I posted a list like this, broken out into 5 parts, earlier this year, then took it down again. I was triggered by a couple of other publications that dared to make their lists so early.
This is an updated version. Long, but snugly housed all in the one post. It just requires a lot of scrolling is all. And of course, it’s imperfect. Half of 2019’s best films will be released here in the UK next year, and who knows how long the dust will need to settle on those to work out their ‘worth’.
And, as ever, there’s an amount of arbitrary uselessness in this endeavour. So instead lets just call it a celebration, and a possible work in progress. With that in mind then, check off the ones you’ve seen and make a list of the ones you need to catch up on. I saw over 1,300 new films between the start of 2010 and now. These were some of the best of them…
100. Kubo & The Two Strings (2016, Travis Knight)
The stop-motion animation gurus over at Laika Studios outdid themselves with this one; a Japanese-inflected folk tale of an orphaned boy on a fantastic quest. Mixing infectious adventure with uncanny little details, Kubo & The Two Strings might be a touch too scary for the very young, but is otherwise a wonderful journey for all.
99. Midsommar (2019, Ari Aster)
Ari Aster’s sun-scorched Wicker Man-riffing follow-up to the critically acclaimed Hereditary is balls-to-the-wall strange. Long, indulgent, funny (!?) and with an unwavering appetite for provocation. At its centre is Florence Pugh, giving one of the most striking interpretations of intense grief since, well, Toni Collette. First pass I was a little overwhelmed. It took a rewatch (of the Director’s Cut) to realise this is Aster/Pugh on their absolute A-game.
98. The Fits (2015, Anna Rose Holmer)
Anna Rose Holmer’s debut is fleet of foot and promises great things to come. Young Royalty Hightower stars as 11-year-old Toni; training to box but inexorably drawn to an extracurricular class in urban dancing. This coincides with a spate of fits among the dancers. Dialogue is kept to a minimum as Holmer exhibits her dexterity at documenting the human body, as well as providing a neat metaphor for the changes of puberty.
97. Whiplash (2014, Damien Chazelle)
Damien Chazelle’s thrilling debut caused quite a stir and struck a chord with the public, rocketing up imdb’s Top 250. With good reason. An expansion of his own short film, Chazelle burrows into two battling egos at a prestigious New York music school. J.K. Simmons swept the 2015 awards season for his supporting role as the maniacal Fletcher, but Miles Teller holds his own as the arrogant apt pupil.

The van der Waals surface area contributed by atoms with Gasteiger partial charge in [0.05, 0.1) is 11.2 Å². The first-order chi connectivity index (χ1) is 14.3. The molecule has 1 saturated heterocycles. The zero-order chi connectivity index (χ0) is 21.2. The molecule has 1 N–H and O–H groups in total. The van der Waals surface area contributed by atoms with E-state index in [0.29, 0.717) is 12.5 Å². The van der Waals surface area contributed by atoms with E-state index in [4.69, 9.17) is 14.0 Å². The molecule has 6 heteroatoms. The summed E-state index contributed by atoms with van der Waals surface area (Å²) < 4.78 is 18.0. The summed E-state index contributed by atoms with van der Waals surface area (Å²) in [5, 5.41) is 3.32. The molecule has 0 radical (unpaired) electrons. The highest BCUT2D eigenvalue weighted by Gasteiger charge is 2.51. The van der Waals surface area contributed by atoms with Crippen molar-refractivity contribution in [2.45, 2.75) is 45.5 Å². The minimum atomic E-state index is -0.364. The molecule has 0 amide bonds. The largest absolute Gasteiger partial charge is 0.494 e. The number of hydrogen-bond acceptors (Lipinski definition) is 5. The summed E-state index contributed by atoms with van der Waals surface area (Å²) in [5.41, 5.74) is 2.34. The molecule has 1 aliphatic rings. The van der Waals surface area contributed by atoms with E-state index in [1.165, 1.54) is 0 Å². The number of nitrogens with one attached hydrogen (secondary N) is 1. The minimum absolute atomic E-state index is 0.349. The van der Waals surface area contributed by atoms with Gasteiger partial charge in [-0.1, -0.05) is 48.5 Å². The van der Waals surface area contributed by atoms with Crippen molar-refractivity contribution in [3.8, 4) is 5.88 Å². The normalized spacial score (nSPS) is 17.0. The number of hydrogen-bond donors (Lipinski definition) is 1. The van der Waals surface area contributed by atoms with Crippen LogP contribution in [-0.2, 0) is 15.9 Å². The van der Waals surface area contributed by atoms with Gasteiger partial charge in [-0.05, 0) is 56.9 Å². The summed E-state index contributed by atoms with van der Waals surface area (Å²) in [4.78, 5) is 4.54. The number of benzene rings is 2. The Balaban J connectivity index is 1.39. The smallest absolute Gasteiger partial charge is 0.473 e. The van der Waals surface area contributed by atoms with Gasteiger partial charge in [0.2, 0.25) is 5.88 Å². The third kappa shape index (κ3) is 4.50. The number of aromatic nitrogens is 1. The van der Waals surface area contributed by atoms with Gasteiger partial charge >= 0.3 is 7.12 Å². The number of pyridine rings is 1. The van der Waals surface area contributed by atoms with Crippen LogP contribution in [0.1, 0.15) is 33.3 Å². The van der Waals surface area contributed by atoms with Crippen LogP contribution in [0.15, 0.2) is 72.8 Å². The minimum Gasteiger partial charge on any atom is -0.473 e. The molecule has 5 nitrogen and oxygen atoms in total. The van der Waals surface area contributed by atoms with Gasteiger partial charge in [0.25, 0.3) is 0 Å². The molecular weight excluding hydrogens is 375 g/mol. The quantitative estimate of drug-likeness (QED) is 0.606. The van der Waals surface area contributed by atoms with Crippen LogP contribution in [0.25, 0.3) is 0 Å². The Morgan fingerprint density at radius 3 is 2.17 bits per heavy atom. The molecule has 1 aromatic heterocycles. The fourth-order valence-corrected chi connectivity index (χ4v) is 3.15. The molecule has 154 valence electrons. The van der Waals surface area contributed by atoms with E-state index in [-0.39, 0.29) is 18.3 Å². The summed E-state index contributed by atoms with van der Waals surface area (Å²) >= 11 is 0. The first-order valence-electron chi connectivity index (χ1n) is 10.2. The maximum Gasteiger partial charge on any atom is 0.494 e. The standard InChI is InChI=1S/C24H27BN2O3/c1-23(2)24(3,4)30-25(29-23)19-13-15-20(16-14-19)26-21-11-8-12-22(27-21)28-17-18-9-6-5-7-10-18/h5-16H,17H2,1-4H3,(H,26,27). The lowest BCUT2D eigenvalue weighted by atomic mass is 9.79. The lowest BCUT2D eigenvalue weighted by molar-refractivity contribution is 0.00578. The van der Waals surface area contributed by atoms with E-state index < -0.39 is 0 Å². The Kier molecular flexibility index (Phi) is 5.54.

96. The Tale (2018, Jennifer Fox)
Bravely confessional, Jennifer Fox exorcised demons with this frank depiction of her own experiences of abuse. Laura Dern became the avatar for Fox’s grown self in this split narrative; a profoundly uncomfortable but necessary watch from HBO Films. Sometimes the most vital films are also the most confrontational.
95. Only God Forgives (2013, Nicolas Winding Refn)
After the overwhelmingly positive response to his slick superhero movie Drive, Refn could only disappoint or baffle his new legion of fair-weather fans. Only God Forgives is far more in-keeping with his uncompromising cinematic world view, revelling in the dark hearts of humanity and favouring ruin and corruption over his previous film’s sense of vigilante justice. For those along for the ride, this was a neon-drenched descent into hell. His best film.
94. Belle (2013, Amma Asante)
Of all the topics generally approached in polite, prestigious costume drama, race is rarely near top of the deck. Amma Asante cried bull on that with her earnest depiction of the life of Dido Elizabeth Belle in the 18th century. Gugu Mbatha-Raw added another heartfelt performance to her résumé, while the film at large documented important reform in the slave trade.
93. Selma (2014, Ava DuVernay)